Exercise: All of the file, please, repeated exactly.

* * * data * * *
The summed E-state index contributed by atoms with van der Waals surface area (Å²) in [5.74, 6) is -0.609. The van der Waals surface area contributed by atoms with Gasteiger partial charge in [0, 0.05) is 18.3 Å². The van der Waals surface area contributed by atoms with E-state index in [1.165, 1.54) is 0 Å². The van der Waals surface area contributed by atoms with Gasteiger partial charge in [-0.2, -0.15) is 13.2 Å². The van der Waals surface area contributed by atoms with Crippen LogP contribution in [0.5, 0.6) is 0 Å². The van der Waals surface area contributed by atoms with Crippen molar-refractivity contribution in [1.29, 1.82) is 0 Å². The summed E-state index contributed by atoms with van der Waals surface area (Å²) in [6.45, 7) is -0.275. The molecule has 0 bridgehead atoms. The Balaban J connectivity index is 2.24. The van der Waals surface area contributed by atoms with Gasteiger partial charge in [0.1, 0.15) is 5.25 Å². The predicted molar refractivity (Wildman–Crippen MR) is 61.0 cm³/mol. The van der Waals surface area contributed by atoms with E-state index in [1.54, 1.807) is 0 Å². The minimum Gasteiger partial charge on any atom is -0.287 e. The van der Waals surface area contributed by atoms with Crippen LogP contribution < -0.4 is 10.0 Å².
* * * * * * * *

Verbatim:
The summed E-state index contributed by atoms with van der Waals surface area (Å²) in [5.74, 6) is -0.609. The van der Waals surface area contributed by atoms with Gasteiger partial charge in [0, 0.05) is 18.3 Å². The van der Waals surface area contributed by atoms with E-state index in [1.165, 1.54) is 0 Å². The van der Waals surface area contributed by atoms with Gasteiger partial charge in [-0.2, -0.15) is 13.2 Å². The van der Waals surface area contributed by atoms with Crippen LogP contribution in [0.5, 0.6) is 0 Å². The van der Waals surface area contributed by atoms with Crippen molar-refractivity contribution in [1.29, 1.82) is 0 Å². The summed E-state index contributed by atoms with van der Waals surface area (Å²) in [6.45, 7) is -0.275. The molecule has 0 bridgehead atoms. The Balaban J connectivity index is 2.24. The van der Waals surface area contributed by atoms with Gasteiger partial charge in [0.1, 0.15) is 5.25 Å². The predicted molar refractivity (Wildman–Crippen MR) is 61.0 cm³/mol. The van der Waals surface area contributed by atoms with E-state index in [1.54, 1.807) is 0 Å². The minimum Gasteiger partial charge on any atom is -0.287 e. The van der Waals surface area contributed by atoms with Crippen LogP contribution < -0.4 is 10.0 Å².